Tattoo, a 2012 release by aging rockers Van Halen extolling their love of tattoos. As I'm sure you're aware, tattoos have become a lot more popular over the past couple of decades with some estimating that as many as one in three adults here in the UK have one. In the United States, a poll in 2012 found that one out of every five adults, that's 21 percent, has at least one tattoo. Another U.S. study found that the number was close to 40 percent among those aged 18 to 29.

Well the bad news is that tattoos might be bad for you. Yes you've heard that before from your parents most likely. But now researchers in Germany say yes there's scientific risk because the tattoo ink hasn't been thoroughly tested. Dan Damon spoke to Ines Griever, a researcher from Germany's Federal Institute for Risk Assessment, a scientific body that advises authorities on chemical safety among other things. He started by asking her what's in the ink.

The ink is made of different compounds. The main ingredient of course is the pigments themselves. They give the color, but you have solvents, you have preservatives and other ingredients to make the ink fluid.

And really, has there been any control, any standard setting of what's in the ink?

There are little regulations in Europe. In some countries and Germany, we have regulations since 2009, but it's taken from the cosmetic regulation. But cosmetics, as you know, are staying on the skin, so you have a barrier. In tattooing, you enter the ink deep into the skin. It's getting into contact with lymph fluid and blood. So it's directly entering the body.

So what did you find out specifically? There are some substances in tattoo ink that we should be more cautious about?
What we found out is the smaller the particles are, the easier they can be transported in the body. We also looked for toxic elements, for example like nickel and chromium, and we found that not only in the skin but also in the lymph nodes.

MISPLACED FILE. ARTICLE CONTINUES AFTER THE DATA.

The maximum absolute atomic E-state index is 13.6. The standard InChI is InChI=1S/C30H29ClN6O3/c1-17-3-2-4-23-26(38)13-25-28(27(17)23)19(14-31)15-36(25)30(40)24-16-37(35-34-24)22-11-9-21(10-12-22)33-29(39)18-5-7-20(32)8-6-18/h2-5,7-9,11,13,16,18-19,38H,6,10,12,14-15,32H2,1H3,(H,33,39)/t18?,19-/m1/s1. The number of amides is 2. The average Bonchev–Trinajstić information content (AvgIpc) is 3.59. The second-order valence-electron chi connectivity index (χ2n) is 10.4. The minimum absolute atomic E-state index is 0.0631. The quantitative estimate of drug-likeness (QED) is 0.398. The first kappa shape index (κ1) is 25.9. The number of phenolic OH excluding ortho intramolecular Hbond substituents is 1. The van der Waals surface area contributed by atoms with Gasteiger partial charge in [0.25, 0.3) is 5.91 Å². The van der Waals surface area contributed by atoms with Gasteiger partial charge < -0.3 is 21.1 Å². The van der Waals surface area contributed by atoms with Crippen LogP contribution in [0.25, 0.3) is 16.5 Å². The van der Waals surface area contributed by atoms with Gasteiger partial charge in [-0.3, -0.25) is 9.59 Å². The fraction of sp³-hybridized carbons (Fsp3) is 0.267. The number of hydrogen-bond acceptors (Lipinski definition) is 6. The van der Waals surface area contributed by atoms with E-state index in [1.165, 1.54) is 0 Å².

Which is worrying isn't it?

Yes it is. We have a lifelong exposition to this toxic material. I was very shocked when I got to know that the tattoos are also traveling to the lymph nodes, and you have a very large and colorful lymph nodes if you have a tattoo. People nowadays think everything in our environment is kind of controlled by government. And in this case it's actually not. So there are unknown dangers and there are side effects. So if you want to get a tattoo, you should be aware of things that can happen. Next to an ugly tattoo or infections, also the chemicals inside the ink have some dangerous with it. And you should know about it.

What you're saying is much more research and perhaps more regulation is going to be needed.

Yes it is. And especially that people take care what, and the tattooists, take care what inks they use. That you protect your tattoo for example from the sun. If you have very colorful tattoos, some of the pigments can be cleaved by sunlight. This is something you should know. And it's not that just that your tattoo might bleach from it, but it also can release maybe toxic or carcinogenic compounds from the pigments.

Ines Griever of Germany's Federal Institute for Risk Assessment speaking there about tattoos.